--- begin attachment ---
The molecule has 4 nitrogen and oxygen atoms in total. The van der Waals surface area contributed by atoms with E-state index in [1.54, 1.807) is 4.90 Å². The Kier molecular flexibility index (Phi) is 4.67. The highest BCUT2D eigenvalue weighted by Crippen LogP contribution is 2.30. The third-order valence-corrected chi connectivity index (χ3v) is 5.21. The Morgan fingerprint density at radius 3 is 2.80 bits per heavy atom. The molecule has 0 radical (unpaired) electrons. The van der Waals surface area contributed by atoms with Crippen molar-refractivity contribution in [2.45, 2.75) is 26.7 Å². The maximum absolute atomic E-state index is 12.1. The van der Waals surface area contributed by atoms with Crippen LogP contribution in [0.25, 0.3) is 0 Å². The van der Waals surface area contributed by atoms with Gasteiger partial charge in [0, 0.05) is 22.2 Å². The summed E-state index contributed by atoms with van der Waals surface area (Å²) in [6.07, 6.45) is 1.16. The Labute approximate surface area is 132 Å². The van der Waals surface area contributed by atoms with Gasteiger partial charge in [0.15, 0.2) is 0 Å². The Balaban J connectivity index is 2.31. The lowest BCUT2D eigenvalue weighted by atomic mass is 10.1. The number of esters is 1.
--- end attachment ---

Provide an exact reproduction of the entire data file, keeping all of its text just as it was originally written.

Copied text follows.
The molecule has 4 nitrogen and oxygen atoms in total. The van der Waals surface area contributed by atoms with E-state index in [1.54, 1.807) is 4.90 Å². The Kier molecular flexibility index (Phi) is 4.67. The highest BCUT2D eigenvalue weighted by Crippen LogP contribution is 2.30. The third-order valence-corrected chi connectivity index (χ3v) is 5.21. The Morgan fingerprint density at radius 3 is 2.80 bits per heavy atom. The molecule has 0 radical (unpaired) electrons. The van der Waals surface area contributed by atoms with Crippen molar-refractivity contribution in [2.45, 2.75) is 26.7 Å². The maximum absolute atomic E-state index is 12.1. The van der Waals surface area contributed by atoms with Crippen LogP contribution in [0.25, 0.3) is 0 Å². The van der Waals surface area contributed by atoms with Gasteiger partial charge in [0, 0.05) is 22.2 Å². The summed E-state index contributed by atoms with van der Waals surface area (Å²) in [6.07, 6.45) is 1.16. The Labute approximate surface area is 132 Å². The van der Waals surface area contributed by atoms with Gasteiger partial charge in [0.15, 0.2) is 0 Å². The Balaban J connectivity index is 2.31. The lowest BCUT2D eigenvalue weighted by atomic mass is 10.1. The number of esters is 1.